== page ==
“The mayor is the ambassador for the town and should put forward a positive example for the citizens and especially the young people,” Bishop read from a statement she had prepared for the session. “... If we, as a council, do not speak against public intoxication for the mayor, how can we expect that we can speak against it for anyone else?”
Bishop called for a formal censure against the mayor’s behavior at Mayfest and said she hopes “that the mayor would choose to step aside both for his health, which I am concerned for, and the well-being of the town.”
Councilman John Massoud said he’s been struggling with a response to the mayor’s actions and a council discussion about the mayor that has now become more public than he intended.
“He screwed up, it’s what it is,” Massoud said. “I don’t know that a public censure was the right way to go.”
He pointed out that because Orndorff was elected by the people, the council doesn’t have the authority to force or even ask him to resign. Orndorff’s term as mayor ends June 30.
Complicating the issue of the mayor being charged with driving under the influence is that Orndorff is also president of the Strasburg Chamber of Commerce.
Terndrup said he has long viewed those two hats Orndorff wears as a conflict of interest because of the pressure it puts on business owners to decide if they want their business associated with a mayor they don’t agree with.
Once elected mayor, “The mayor’s hat never comes off,” Terndrup said. “The mayor’s hat is 24 hours a day, seven days a week, as long as you are elected to that term.”
Commenting on the consistent lack of information during the mayor’s long hospital recovery, Councilman Ken Cherrix said council members were left fielding questions that they couldn’t answer.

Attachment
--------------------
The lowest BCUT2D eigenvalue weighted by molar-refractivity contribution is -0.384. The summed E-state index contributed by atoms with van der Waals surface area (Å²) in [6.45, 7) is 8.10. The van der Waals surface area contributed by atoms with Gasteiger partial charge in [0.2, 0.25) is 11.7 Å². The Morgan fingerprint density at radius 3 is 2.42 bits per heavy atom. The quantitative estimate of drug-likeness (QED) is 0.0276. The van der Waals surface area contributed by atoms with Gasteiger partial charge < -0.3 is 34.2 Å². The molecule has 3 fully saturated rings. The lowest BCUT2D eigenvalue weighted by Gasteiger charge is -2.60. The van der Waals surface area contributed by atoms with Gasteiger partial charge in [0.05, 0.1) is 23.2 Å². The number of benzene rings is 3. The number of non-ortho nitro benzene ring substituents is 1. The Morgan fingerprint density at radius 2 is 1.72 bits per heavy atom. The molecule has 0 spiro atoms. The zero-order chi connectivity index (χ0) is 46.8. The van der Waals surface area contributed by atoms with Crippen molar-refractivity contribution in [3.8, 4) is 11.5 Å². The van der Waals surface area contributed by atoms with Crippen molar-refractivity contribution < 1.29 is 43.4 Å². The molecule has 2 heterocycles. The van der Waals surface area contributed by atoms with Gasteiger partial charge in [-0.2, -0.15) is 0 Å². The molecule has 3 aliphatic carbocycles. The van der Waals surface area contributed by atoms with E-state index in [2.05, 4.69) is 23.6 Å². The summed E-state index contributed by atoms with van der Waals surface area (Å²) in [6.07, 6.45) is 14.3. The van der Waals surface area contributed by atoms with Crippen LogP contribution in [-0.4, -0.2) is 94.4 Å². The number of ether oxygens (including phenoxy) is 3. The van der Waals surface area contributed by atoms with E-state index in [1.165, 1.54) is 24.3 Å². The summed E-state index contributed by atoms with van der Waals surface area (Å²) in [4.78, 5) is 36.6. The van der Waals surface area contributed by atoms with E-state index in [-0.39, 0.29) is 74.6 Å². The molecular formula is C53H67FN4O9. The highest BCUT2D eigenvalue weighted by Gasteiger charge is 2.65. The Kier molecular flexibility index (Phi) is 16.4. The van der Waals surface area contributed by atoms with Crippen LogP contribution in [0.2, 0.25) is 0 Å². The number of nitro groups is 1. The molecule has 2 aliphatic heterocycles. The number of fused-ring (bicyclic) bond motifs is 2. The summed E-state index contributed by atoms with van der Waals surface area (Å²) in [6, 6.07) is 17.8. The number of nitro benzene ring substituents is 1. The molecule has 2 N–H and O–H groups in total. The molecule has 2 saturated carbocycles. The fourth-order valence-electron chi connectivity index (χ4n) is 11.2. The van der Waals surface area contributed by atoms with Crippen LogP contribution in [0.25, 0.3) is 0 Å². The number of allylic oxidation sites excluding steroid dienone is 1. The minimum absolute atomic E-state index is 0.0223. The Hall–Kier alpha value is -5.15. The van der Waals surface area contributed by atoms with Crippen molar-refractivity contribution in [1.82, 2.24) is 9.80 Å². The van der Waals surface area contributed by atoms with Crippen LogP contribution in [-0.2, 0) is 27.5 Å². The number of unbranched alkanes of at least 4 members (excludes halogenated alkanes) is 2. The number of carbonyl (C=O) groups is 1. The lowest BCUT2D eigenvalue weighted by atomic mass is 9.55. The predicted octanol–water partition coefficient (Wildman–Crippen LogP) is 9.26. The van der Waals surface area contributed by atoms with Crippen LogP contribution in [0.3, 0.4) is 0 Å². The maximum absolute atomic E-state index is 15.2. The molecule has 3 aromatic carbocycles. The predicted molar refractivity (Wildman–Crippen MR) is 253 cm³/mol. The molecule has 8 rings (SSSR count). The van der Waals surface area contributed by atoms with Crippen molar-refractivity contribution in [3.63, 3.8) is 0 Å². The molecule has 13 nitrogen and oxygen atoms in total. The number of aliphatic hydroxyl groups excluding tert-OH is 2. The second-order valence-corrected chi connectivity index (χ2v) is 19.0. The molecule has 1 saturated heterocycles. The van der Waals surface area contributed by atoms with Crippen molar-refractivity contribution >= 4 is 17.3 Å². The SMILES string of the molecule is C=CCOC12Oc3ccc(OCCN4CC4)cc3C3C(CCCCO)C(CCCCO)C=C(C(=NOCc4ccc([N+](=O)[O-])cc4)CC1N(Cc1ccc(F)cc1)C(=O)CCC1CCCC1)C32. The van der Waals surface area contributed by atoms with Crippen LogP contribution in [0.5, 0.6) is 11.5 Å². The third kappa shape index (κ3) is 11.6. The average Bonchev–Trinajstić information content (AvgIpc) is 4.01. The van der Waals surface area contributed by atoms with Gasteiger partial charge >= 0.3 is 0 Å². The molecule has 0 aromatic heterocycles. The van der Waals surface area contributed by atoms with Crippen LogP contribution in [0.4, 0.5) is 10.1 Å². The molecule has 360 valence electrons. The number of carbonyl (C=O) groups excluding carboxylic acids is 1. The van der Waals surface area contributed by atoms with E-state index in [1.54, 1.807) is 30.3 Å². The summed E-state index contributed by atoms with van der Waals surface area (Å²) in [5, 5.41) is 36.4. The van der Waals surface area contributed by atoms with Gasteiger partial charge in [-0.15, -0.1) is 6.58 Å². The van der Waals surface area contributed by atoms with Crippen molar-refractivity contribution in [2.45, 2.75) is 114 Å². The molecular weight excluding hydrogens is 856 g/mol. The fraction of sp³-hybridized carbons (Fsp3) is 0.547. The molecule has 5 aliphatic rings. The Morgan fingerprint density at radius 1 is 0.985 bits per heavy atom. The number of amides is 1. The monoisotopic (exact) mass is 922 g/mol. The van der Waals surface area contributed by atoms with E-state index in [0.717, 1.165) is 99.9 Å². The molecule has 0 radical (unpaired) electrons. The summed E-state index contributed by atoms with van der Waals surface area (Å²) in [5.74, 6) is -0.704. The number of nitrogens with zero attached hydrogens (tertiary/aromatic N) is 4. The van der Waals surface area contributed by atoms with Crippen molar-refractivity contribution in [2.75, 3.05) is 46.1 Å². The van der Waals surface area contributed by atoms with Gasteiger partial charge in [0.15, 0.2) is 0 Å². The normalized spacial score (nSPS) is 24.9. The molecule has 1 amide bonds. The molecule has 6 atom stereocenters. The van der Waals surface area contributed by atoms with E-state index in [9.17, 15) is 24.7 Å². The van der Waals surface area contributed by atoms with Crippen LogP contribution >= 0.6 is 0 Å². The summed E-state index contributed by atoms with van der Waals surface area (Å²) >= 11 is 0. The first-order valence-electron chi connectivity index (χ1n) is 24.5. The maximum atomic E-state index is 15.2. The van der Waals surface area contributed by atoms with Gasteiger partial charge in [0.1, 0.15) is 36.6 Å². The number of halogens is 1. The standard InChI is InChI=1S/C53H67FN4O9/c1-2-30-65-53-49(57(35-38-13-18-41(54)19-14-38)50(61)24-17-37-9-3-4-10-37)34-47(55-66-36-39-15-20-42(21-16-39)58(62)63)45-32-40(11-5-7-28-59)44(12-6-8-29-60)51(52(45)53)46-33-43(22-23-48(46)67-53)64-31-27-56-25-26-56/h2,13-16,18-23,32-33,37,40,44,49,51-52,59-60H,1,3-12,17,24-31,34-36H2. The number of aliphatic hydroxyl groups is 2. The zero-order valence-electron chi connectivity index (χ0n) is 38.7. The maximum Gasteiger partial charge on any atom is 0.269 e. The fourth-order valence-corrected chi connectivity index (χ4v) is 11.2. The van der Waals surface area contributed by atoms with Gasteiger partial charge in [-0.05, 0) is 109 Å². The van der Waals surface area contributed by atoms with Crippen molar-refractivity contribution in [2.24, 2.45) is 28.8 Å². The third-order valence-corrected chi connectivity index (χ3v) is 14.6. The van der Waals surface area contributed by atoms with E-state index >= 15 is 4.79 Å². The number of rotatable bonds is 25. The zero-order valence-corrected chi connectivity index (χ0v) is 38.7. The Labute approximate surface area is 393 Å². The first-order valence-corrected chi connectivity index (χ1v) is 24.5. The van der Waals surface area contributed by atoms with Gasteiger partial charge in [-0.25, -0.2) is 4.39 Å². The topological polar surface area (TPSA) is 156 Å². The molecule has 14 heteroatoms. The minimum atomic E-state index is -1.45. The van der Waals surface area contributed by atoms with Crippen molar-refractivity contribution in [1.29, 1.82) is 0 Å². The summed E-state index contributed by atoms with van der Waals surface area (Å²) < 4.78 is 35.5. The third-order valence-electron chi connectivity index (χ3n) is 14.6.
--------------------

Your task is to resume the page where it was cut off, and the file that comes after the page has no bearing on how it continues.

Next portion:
“As a council member, I felt I got steamrolled,” he said. People in the community were accusing the council and the police of a cover-up, he recalled.
“We had absolutely no information whatsoever the whole time, no matter what people think. … “Because nothing was said for three months, we’re all thrown under the bus.”
Bishop pointed out that the council has in the past taken steps to censure community entities, in the case of the fire department, which “was called out for unacceptable behavior” in spite of those involved not having yet had “their day in court.”
She said the council should take a stand on how it feels.
Three years ago, “I really felt excited when the mayor got re-elected, that he had a second chance to come in and do something and finish what he started,” she said. “And then to have this happen, because of an alcoholic issue, made me sad; it made me feel like that second chance just got flushed away.”
Several community members also spoke Monday, both in support of and opposition to the mayor and his actions.
Addressing the council, Christie Monahan said that in spite of the council’s lack of information throughout the mayor’s absence, it would have been good to know that council was as in the dark as everyone else.
“That was a big point for us to know as citizens,” she said.
“I believe you all need to make a formal statement,” she said, “and that is what censure is. … If you can get up and tell our firefighters that, then you should have the strength of character to tell our mayor.”
Speaking on the side of forgiveness, Marlin Dixon recalled how a “big mess up” he made nine years ago could have cost him his job if his employer hadn’t instead judged him based on his ability to do his job.
Dixon asked the council to weigh the question “Can we do our job, and can we do it effectively” when making a decision on whether to censure the mayor. “Have you done your job well?” he said to Orndorff. “I think you have.”
Coleen McMains also spoke in support of the mayor, telling him after several others spoke, “You have been convicted. By the town here, by social media.”
“It’s divided this town, it’s been horrible,” she said of quick-to-condemn responses on Facebook. “I’m just ashamed.”
Residents Robert Baker and Patrick Kehoe suggested the council hold off on a decision until after the mayor’s court date. Many suggested on Monday that the upcoming court date was likely influencing the mayor not to risk incriminating himself by trying to explain himself to the community.